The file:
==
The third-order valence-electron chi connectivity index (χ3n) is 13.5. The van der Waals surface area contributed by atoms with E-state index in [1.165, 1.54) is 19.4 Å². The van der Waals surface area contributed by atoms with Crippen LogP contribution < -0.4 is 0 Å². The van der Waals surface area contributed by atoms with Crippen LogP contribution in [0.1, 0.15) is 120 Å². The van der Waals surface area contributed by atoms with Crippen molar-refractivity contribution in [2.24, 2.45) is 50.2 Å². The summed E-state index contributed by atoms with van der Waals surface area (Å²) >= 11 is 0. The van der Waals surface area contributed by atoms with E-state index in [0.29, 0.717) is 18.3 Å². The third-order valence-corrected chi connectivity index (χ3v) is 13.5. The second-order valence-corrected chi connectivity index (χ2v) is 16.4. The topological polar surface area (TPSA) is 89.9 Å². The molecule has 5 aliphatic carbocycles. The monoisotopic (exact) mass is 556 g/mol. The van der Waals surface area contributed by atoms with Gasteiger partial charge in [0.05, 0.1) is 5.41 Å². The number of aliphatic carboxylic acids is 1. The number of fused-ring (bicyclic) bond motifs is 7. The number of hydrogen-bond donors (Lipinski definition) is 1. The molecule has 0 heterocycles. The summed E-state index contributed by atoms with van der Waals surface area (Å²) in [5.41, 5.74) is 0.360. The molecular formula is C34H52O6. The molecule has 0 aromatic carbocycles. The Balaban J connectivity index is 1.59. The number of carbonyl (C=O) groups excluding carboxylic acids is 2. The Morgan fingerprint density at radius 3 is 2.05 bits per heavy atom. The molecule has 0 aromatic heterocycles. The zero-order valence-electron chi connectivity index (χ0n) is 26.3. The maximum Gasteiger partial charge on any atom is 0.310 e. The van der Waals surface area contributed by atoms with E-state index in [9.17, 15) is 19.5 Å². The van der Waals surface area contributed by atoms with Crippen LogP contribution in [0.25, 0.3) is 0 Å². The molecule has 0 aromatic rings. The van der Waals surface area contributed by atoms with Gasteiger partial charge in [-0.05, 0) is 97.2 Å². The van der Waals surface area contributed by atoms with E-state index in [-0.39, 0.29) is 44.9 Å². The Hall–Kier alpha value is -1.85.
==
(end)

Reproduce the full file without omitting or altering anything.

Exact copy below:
The third-order valence-electron chi connectivity index (χ3n) is 13.5. The van der Waals surface area contributed by atoms with E-state index in [1.165, 1.54) is 19.4 Å². The van der Waals surface area contributed by atoms with Crippen LogP contribution < -0.4 is 0 Å². The van der Waals surface area contributed by atoms with Crippen LogP contribution in [0.1, 0.15) is 120 Å². The van der Waals surface area contributed by atoms with Crippen molar-refractivity contribution in [2.24, 2.45) is 50.2 Å². The summed E-state index contributed by atoms with van der Waals surface area (Å²) >= 11 is 0. The van der Waals surface area contributed by atoms with E-state index in [0.29, 0.717) is 18.3 Å². The third-order valence-corrected chi connectivity index (χ3v) is 13.5. The second-order valence-corrected chi connectivity index (χ2v) is 16.4. The topological polar surface area (TPSA) is 89.9 Å². The molecule has 5 aliphatic carbocycles. The monoisotopic (exact) mass is 556 g/mol. The van der Waals surface area contributed by atoms with Gasteiger partial charge in [0.05, 0.1) is 5.41 Å². The number of aliphatic carboxylic acids is 1. The number of fused-ring (bicyclic) bond motifs is 7. The number of hydrogen-bond donors (Lipinski definition) is 1. The molecule has 0 heterocycles. The summed E-state index contributed by atoms with van der Waals surface area (Å²) in [5.41, 5.74) is 0.360. The molecular formula is C34H52O6. The molecule has 0 aromatic carbocycles. The Balaban J connectivity index is 1.59. The number of carbonyl (C=O) groups excluding carboxylic acids is 2. The Morgan fingerprint density at radius 3 is 2.05 bits per heavy atom. The molecule has 0 aromatic heterocycles. The zero-order valence-electron chi connectivity index (χ0n) is 26.3. The maximum Gasteiger partial charge on any atom is 0.310 e. The van der Waals surface area contributed by atoms with E-state index in [9.17, 15) is 19.5 Å². The van der Waals surface area contributed by atoms with Crippen LogP contribution in [0.25, 0.3) is 0 Å². The molecule has 0 aromatic rings. The van der Waals surface area contributed by atoms with Gasteiger partial charge in [-0.05, 0) is 97.2 Å². The van der Waals surface area contributed by atoms with E-state index in [-0.39, 0.29) is 44.9 Å². The Hall–Kier alpha value is -1.85.